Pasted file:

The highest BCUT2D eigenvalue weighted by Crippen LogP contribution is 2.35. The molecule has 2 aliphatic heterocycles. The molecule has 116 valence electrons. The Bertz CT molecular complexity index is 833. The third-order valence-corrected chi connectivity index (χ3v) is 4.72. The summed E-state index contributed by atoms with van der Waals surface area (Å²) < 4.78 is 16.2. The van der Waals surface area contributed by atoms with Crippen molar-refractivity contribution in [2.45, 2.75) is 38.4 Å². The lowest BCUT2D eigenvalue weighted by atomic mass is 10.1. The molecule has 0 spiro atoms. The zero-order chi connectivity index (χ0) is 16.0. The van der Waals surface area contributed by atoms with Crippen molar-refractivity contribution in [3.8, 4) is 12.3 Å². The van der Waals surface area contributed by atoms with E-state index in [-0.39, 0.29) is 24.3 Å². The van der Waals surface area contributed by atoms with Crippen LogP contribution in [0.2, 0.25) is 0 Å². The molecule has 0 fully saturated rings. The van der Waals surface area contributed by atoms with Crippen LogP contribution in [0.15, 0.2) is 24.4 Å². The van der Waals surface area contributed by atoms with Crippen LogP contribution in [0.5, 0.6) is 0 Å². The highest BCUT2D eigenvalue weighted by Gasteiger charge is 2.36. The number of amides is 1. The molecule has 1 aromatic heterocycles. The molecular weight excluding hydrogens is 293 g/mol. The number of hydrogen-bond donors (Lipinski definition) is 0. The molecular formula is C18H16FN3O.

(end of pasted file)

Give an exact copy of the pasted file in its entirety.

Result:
The highest BCUT2D eigenvalue weighted by Crippen LogP contribution is 2.35. The molecule has 2 aliphatic heterocycles. The molecule has 116 valence electrons. The Bertz CT molecular complexity index is 833. The third-order valence-corrected chi connectivity index (χ3v) is 4.72. The summed E-state index contributed by atoms with van der Waals surface area (Å²) < 4.78 is 16.2. The van der Waals surface area contributed by atoms with Crippen molar-refractivity contribution in [2.45, 2.75) is 38.4 Å². The lowest BCUT2D eigenvalue weighted by atomic mass is 10.1. The molecule has 0 spiro atoms. The zero-order chi connectivity index (χ0) is 16.0. The van der Waals surface area contributed by atoms with Crippen molar-refractivity contribution in [3.8, 4) is 12.3 Å². The van der Waals surface area contributed by atoms with E-state index in [-0.39, 0.29) is 24.3 Å². The van der Waals surface area contributed by atoms with Crippen LogP contribution in [0.2, 0.25) is 0 Å². The molecule has 0 fully saturated rings. The van der Waals surface area contributed by atoms with Crippen LogP contribution in [0.15, 0.2) is 24.4 Å². The van der Waals surface area contributed by atoms with Crippen LogP contribution in [0.5, 0.6) is 0 Å². The highest BCUT2D eigenvalue weighted by Gasteiger charge is 2.36. The number of amides is 1. The molecule has 1 aromatic heterocycles. The molecular weight excluding hydrogens is 293 g/mol. The number of hydrogen-bond donors (Lipinski definition) is 0. The molecular formula is C18H16FN3O.